Thailand has yet to decide on indicting ex-PM Thaksin in royal insult case

By Panarat Thepgumpanat and Chayut Setboonsarng

BANGKOK (Reuters) -Thai authorities have postponed until next month a hearing with influential former Prime Minister Thaksin Shinawatra on whether to indict him over a royal insult complaint, officials said on Wednesday.

The complaint by the royalist military that ousted the government of Thaksin’s sister stemmed from an interview he gave to foreign media in 2015. Thaksin, 74, denies the accusations and has repeatedly pledged his loyalty to the crown.

The next hearing has been set for May 29 because the investigation into the complaint has not been completed, Prayut Phetkhun, the spokesperson for Thailand’s attorney-general, told a press conference.

“The results of the investigation have not been completed in all dimensions,” he said.

Thailand forbids criticism of its royalty with a lese-majeste law that is one of the world’s strictest of its kind.

The billionaire, who was convicted of abuse of power and conflicts of interest, was released on parole in February after six months in detention.

He made a dramatic return to Thailand in 2023 from 15 years of self-imposed exile, during which he remained a central figure throughout repeated bouts of political upheaval.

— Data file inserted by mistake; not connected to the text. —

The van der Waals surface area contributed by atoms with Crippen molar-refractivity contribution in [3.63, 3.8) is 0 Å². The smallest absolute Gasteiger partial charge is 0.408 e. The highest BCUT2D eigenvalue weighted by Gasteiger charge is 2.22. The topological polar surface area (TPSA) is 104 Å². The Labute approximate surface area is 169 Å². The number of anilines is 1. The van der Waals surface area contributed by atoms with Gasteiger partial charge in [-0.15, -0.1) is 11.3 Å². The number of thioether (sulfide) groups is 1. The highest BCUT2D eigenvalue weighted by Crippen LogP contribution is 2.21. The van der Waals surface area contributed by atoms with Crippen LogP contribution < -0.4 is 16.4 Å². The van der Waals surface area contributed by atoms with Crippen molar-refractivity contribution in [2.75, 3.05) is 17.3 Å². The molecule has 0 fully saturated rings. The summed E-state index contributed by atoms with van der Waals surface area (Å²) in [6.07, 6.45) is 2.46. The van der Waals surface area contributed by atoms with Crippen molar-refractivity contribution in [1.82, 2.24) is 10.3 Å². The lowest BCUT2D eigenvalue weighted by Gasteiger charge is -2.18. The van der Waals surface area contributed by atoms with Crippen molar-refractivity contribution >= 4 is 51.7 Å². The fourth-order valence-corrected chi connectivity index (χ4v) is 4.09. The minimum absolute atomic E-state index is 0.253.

The founder of the populist Pheu Thai party has seen his family’s parties win all but one election since 2001, with three Shinawatra governments toppled by coups or court rulings.

Thaksin’s return and relatively short detention fed speculation of a deal he struck with his bitter rivals in the conservative establishment and military, which he has long blamed for trying to stifle pro-Thaksin governments.

His allies have denied any such deal.

Pheu Thai leads the current government, with Thaksin’s business ally Srettha Thavisin prime minister and daughter Paetongtarn Shinawatra the party chief.

Commentators anticipate he will seek to wield political influence from behind the scenes, raising the prospect of another confrontation with his powerful establishment rivals.

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